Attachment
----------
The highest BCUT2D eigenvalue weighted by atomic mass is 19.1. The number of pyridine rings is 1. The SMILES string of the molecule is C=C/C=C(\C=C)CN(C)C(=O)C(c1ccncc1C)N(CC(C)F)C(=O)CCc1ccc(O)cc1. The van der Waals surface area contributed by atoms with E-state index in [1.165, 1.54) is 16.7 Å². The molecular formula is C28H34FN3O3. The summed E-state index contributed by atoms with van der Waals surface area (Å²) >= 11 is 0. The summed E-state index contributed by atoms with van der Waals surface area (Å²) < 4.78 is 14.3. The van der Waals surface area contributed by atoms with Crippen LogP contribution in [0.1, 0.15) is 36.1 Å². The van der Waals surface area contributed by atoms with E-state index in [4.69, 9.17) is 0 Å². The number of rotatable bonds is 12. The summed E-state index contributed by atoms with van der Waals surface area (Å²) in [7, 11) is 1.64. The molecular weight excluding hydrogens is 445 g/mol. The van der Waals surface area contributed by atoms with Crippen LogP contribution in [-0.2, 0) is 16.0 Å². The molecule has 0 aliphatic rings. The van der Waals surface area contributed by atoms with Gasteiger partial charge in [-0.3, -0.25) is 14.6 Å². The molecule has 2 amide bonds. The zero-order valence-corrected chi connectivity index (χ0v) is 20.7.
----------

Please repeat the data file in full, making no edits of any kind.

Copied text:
The highest BCUT2D eigenvalue weighted by atomic mass is 19.1. The number of pyridine rings is 1. The SMILES string of the molecule is C=C/C=C(\C=C)CN(C)C(=O)C(c1ccncc1C)N(CC(C)F)C(=O)CCc1ccc(O)cc1. The van der Waals surface area contributed by atoms with E-state index in [1.165, 1.54) is 16.7 Å². The molecular formula is C28H34FN3O3. The summed E-state index contributed by atoms with van der Waals surface area (Å²) >= 11 is 0. The summed E-state index contributed by atoms with van der Waals surface area (Å²) < 4.78 is 14.3. The van der Waals surface area contributed by atoms with Crippen LogP contribution in [0.1, 0.15) is 36.1 Å². The van der Waals surface area contributed by atoms with E-state index in [4.69, 9.17) is 0 Å². The number of rotatable bonds is 12. The summed E-state index contributed by atoms with van der Waals surface area (Å²) in [7, 11) is 1.64. The molecular weight excluding hydrogens is 445 g/mol. The van der Waals surface area contributed by atoms with Crippen LogP contribution in [-0.2, 0) is 16.0 Å². The molecule has 0 aliphatic rings. The van der Waals surface area contributed by atoms with Gasteiger partial charge in [-0.3, -0.25) is 14.6 Å². The molecule has 2 amide bonds. The zero-order valence-corrected chi connectivity index (χ0v) is 20.7.